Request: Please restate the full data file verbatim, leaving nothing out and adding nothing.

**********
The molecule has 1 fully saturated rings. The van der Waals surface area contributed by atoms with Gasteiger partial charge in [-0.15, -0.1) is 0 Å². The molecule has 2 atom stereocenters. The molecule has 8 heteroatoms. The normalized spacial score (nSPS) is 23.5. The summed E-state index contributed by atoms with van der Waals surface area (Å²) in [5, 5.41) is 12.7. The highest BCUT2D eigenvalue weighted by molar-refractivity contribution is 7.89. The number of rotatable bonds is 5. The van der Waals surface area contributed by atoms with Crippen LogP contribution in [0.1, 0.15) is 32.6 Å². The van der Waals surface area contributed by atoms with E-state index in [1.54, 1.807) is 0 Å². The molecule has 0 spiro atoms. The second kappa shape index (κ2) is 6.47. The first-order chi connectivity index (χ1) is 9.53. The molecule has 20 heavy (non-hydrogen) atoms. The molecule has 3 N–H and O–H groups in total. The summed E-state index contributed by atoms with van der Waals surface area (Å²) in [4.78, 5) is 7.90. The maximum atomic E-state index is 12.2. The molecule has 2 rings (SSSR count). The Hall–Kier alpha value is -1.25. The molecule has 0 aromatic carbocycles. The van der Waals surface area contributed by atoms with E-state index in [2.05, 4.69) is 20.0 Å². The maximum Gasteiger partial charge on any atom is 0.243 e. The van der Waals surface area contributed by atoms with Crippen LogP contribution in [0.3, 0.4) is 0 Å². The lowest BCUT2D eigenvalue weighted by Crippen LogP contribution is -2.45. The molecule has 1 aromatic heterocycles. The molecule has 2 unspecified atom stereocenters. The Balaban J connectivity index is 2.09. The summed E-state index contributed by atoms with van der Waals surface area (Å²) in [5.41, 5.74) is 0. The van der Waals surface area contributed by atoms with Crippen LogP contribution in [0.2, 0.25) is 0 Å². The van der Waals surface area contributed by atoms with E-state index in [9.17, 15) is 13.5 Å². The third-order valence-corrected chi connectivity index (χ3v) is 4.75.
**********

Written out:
The molecule has 1 fully saturated rings. The van der Waals surface area contributed by atoms with Gasteiger partial charge in [-0.15, -0.1) is 0 Å². The molecule has 2 atom stereocenters. The molecule has 8 heteroatoms. The normalized spacial score (nSPS) is 23.5. The summed E-state index contributed by atoms with van der Waals surface area (Å²) in [5, 5.41) is 12.7. The highest BCUT2D eigenvalue weighted by molar-refractivity contribution is 7.89. The number of rotatable bonds is 5. The van der Waals surface area contributed by atoms with Crippen LogP contribution in [0.1, 0.15) is 32.6 Å². The van der Waals surface area contributed by atoms with E-state index in [1.54, 1.807) is 0 Å². The molecule has 0 spiro atoms. The second kappa shape index (κ2) is 6.47. The first-order chi connectivity index (χ1) is 9.53. The molecule has 20 heavy (non-hydrogen) atoms. The molecule has 3 N–H and O–H groups in total. The summed E-state index contributed by atoms with van der Waals surface area (Å²) in [4.78, 5) is 7.90. The maximum atomic E-state index is 12.2. The molecule has 2 rings (SSSR count). The Hall–Kier alpha value is -1.25. The molecule has 0 aromatic carbocycles. The van der Waals surface area contributed by atoms with E-state index in [2.05, 4.69) is 20.0 Å². The maximum Gasteiger partial charge on any atom is 0.243 e. The van der Waals surface area contributed by atoms with Crippen LogP contribution in [0.3, 0.4) is 0 Å². The lowest BCUT2D eigenvalue weighted by Crippen LogP contribution is -2.45. The molecule has 1 aromatic heterocycles. The molecule has 2 unspecified atom stereocenters. The Balaban J connectivity index is 2.09. The summed E-state index contributed by atoms with van der Waals surface area (Å²) in [5.41, 5.74) is 0. The van der Waals surface area contributed by atoms with Crippen LogP contribution in [0.2, 0.25) is 0 Å². The van der Waals surface area contributed by atoms with E-state index in [9.17, 15) is 13.5 Å². The third-order valence-corrected chi connectivity index (χ3v) is 4.75.